County of Portugal

County of Portugal
Portugal around 1070
A miniature of Count Henry, from a 13th-century cartulary.

The County of Portugal (Portuguese: Condado Portucalense, Condado de Portucale) was the region around Braga and Porto, today corresponding to littoral northern Portugal, from the late ninth to the early twelfth century, during which it was held in vassalage from the Kingdom of León.



The Reconquista of Porto by count Vímara Peres occurred in 868, which is the traditional beginning of the county of Portugal, said to have been established by Alfonso III of León. The county continued with varying degrees of autonomy within the León and, during brief periods of division, the Kingdom of Galicia until 1071, when Count Nuno Mendes was defeated and killed by King García II of Galicia. An independent county was abolished with the territories remaining within the crown of Galicia, and following reunification the next year, that of León under Sancho II and Alfonso VI.

A County of Galicia, including Portugal, had been given by Alfonso VI to his son-in-law Raymond of Burgundy, but in 1096 Alfonso separated the County of Portugal from these lands and granted them, along with the County of Coimbra, to another son-in-law, Henry of Burgundy, wed to Alfonso VI's illegitimate daughter Theresa.[1][2] Henry based his newly formed county in Braga.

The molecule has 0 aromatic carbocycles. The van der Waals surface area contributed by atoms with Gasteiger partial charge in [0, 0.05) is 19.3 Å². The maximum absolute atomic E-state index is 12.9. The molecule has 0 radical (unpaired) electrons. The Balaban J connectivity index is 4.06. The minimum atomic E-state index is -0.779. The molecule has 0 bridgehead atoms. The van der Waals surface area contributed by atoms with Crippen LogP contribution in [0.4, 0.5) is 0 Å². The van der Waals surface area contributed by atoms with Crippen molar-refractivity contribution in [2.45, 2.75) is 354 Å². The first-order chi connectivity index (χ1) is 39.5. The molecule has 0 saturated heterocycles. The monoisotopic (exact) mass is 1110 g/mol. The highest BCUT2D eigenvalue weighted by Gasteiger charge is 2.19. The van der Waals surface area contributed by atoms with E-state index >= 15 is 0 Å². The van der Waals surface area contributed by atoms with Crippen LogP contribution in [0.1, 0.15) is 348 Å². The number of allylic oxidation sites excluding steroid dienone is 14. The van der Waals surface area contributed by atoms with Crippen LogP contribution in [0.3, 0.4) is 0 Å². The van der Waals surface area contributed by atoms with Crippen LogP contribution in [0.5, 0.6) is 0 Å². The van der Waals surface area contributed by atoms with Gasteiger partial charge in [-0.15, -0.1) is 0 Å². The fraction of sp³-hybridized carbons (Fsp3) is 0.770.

It was Henry's son and successor, Afonso Henriques, who expanded the territory and assumed the royal title. He took the reins of the government in 1128, after routing forces of his mother in the Battle of São Mamede, near Guimarães. After this battle, he began to exhibit a seal with a cross and the word "Portugal". He continued to win battles, supported by the nobles of Entre-Douro-e-Minho, eventually triumphing in the Battle of Ourique in 1139, which led to his proclamation as King of Portugal. It was finally in 1143 when Alfonso VII recognized the de facto independence of Portugal in the Treaty of Zamora.


First county
Second county
  • Henry (1096–1112)
  • Theresa (1112–1128, ruling as regent for son), self-styled Queen of Portugal
  • Afonso (1112–1139), self-styled Duke of Portugal

Family tree

House of Vimara Peres.PNG

See also


  1. ^ Simon Barton (1997), p.14
  2. ^ João Ferreira (2010), p.23
  • Barton, Simon (1997), The Aristocracy in Twelfth-Century León and Castile, Cambridge, England: Cambridge University Press 
  • Ferreira, João (2010), Histórias Rocambolescas da História de Portugal [Fantastic Stories of the History of Portugal] (6 ed.), Lisbon, Portugal: A Esfera dos Livros 

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